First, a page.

3 Money Management Methods for Couples

Posted November 28 2014
by PenFed Team
man and woman with laptop and tablet

Being part of a couple means shared responsibilities, including financial ones. A partnership in life doesn’t have to mean a partnership in your bank accounts, though, and the decision on how—and if—to pool your financial resources should depend more on your personalities and spending styles than assumptions about sharing everything down to the last penny.

1. Joint accounts.

The traditional method of handling finances when you’re part of a couple is to throw all the money in one big pot: combined savings, combined checking, combined checking and savings accounts all the way. Especially if you’re just starting out, it can make more sense to make your resources more readily available to both people. If you choose to use joint accounts, you’ll have decide together who will manage the accounts (one or both of you) and what the rules of bill paying and discretionary spending will be. One drawback of this method is the lack of privacy; the other person will always be able to see what you’re spending, so there’s no potential for surprise gifts.

2. Both joint and separate accounts.

Also known as the “yours, mine, and ours” method, this division of finances lets you indulge in your differences while still pooling funds for household expenses. You’ll make a lot of account-to-account transfers with this kind of arrangement, and you’ll still need to agree who will be responsible for overseeing the joint account and bills. Automatic payments and transfers go a long way toward keeping everything organized. Maintaining a joint account that covers basic household and family expenses is a smart strategy for families in which one or both partners are likely to be deployed, since the other always has access to the main household account.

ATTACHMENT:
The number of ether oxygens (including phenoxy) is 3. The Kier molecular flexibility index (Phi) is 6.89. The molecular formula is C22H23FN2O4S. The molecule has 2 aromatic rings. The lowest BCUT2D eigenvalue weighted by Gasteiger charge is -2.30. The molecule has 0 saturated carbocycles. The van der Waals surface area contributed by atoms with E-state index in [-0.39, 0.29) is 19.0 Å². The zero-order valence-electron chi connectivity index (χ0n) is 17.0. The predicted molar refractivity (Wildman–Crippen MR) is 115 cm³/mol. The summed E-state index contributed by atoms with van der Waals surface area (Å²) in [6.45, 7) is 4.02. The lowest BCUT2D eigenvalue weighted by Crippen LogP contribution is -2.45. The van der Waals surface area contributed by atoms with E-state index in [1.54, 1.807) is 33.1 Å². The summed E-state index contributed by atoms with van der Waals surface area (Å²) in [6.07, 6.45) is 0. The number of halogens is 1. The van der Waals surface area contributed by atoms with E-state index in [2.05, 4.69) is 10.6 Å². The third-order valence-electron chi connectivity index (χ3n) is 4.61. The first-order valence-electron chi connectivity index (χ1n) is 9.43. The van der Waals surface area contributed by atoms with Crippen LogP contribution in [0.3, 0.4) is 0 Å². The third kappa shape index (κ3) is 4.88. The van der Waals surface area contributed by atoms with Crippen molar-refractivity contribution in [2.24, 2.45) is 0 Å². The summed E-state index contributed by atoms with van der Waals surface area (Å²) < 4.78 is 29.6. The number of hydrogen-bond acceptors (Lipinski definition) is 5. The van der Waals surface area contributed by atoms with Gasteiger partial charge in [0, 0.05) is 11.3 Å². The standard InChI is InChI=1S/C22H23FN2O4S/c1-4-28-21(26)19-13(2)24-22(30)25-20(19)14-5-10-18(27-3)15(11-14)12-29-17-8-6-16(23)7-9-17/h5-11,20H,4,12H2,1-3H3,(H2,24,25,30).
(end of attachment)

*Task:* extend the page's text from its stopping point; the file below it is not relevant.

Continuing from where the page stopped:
3. Entirely separate accounts.

If one of you is thrifty while the other is an extravagant spender, keep the peace with two separate accounts. People who get together when they’re older, including divorced and widowed people, often feel more comfortable keeping their finances the way they already are. Keeping finances segregated is often necessary to protect the other person when one person has bad credit, a huge load of debt, or expensive ongoing medical issues. The downside to separate finances: You won’t know if the other person is overspending and running up debt, letting responsibilities slide with missed or late payments, or neglecting to save for the future.

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